Stars: Emily Beecham, Ben Whishaw, Kit Connor, Lindsay Duncan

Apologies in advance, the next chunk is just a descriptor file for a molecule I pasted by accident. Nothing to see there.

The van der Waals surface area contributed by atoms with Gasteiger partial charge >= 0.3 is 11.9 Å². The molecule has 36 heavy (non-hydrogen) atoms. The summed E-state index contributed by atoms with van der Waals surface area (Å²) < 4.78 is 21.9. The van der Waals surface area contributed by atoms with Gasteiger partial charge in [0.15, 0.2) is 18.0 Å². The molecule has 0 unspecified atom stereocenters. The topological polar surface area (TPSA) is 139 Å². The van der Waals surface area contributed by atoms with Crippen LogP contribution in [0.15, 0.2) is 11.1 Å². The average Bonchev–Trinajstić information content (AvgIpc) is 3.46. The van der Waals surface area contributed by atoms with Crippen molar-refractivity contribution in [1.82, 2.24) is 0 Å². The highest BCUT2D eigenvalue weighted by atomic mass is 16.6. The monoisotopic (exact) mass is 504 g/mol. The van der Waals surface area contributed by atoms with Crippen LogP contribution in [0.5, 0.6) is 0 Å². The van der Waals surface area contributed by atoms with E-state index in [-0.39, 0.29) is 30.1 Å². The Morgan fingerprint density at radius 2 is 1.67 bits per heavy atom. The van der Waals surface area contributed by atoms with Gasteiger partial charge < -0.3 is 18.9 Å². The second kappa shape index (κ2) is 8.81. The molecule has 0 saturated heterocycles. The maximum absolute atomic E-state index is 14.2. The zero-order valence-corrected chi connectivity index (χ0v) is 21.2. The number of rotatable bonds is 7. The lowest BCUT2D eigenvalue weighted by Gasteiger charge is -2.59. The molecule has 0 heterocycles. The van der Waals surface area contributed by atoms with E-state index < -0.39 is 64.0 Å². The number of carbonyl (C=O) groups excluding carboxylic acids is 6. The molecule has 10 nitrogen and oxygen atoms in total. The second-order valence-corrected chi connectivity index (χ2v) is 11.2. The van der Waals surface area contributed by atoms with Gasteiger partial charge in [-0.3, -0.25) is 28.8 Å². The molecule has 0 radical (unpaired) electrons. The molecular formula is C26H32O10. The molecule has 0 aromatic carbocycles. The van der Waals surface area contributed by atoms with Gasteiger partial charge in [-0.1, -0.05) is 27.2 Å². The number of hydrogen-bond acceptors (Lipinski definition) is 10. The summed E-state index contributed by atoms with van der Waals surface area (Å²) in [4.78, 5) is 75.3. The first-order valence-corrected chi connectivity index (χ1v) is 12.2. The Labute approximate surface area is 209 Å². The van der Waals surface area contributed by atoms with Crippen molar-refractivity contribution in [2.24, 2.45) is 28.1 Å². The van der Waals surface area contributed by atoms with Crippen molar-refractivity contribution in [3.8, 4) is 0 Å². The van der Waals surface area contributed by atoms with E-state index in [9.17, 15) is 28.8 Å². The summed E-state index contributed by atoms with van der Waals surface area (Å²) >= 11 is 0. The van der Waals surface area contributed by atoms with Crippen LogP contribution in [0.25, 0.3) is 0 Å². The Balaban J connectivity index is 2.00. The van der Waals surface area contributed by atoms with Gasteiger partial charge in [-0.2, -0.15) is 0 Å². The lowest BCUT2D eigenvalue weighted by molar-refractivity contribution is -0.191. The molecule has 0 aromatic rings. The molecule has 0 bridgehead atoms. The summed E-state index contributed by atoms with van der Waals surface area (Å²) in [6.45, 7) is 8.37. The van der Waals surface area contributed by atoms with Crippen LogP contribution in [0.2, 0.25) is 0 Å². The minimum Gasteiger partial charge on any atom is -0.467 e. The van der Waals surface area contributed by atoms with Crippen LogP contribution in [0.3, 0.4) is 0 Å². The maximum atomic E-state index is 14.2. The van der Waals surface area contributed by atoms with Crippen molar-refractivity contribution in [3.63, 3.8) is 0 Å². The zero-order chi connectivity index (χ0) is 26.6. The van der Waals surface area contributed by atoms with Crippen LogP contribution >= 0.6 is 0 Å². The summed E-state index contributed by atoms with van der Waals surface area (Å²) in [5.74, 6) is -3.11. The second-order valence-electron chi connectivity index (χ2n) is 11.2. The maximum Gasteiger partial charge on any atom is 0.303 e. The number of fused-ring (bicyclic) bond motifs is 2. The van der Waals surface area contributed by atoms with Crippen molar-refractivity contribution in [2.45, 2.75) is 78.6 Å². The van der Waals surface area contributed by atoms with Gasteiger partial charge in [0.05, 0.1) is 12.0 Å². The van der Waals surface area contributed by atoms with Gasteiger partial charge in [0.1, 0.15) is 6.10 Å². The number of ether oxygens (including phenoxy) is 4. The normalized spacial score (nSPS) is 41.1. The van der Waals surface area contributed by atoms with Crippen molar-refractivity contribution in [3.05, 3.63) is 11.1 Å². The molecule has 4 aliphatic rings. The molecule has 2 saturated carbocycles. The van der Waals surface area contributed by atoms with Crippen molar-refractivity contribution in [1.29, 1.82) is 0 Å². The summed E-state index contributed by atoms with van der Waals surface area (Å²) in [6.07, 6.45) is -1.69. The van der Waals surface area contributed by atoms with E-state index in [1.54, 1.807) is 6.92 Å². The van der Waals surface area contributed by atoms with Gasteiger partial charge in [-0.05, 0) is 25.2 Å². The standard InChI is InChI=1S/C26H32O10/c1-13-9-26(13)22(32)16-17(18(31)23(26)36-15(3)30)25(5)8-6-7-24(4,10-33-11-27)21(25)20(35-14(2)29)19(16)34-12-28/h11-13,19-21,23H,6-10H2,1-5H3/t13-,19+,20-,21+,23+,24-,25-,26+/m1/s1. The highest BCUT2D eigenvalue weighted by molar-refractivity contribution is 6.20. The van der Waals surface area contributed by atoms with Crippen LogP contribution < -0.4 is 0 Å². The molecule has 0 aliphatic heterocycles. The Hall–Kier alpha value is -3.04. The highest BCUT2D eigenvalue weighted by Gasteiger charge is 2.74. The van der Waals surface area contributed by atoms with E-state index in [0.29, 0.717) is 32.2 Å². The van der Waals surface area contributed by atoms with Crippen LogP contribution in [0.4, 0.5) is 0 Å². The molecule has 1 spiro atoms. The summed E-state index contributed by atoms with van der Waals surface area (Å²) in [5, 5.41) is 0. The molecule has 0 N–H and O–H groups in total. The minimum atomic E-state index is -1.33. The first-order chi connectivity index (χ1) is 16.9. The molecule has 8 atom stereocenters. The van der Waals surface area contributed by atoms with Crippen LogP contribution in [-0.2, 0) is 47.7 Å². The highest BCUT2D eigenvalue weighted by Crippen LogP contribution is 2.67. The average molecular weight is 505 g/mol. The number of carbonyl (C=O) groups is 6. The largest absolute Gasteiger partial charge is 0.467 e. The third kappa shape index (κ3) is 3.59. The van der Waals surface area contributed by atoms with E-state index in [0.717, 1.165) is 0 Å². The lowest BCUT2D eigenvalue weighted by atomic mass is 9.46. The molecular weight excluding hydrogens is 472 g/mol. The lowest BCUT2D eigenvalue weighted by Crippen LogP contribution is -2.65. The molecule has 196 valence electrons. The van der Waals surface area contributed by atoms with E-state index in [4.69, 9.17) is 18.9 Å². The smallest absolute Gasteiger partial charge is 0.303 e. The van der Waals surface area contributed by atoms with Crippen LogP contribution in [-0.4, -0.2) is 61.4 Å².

Austrian writer-director Hausner’s oblique and elusive if stylish English language debut uses sci-fi tropes to explore themes of alienation, familial estrangement, and medicated happiness. Beecham is Alice, a single mother and senior plant breeder at a corporation which is developing new species. While she works on a pet project - a strikingly vivid scarlet flower, which seems to exert a calming influence on those who encounter it - she is clumsily wooed by shy awkward colleague Chris (Whishaw). Breaking strict work rules she takes her plant home where she lives with her teenage son Joe (Connor) and christens it Little Joe. But while the flower inspires feelings of content it also has a flattening-out effect on those who come into contact with it, rendering them blandly agreeable, but insouciant and only really concerned with Little Joe’s wellbeing. The prowling camerawork and blank low-key performances imbue proceedings with a sense of unease, while the production design, with the lab looking like a cross between a new age wellness clinic and the set of an early 80s science TV show, is striking. The deliberately rigid formal structure and mannered dialogue, however, render this a challenging watch.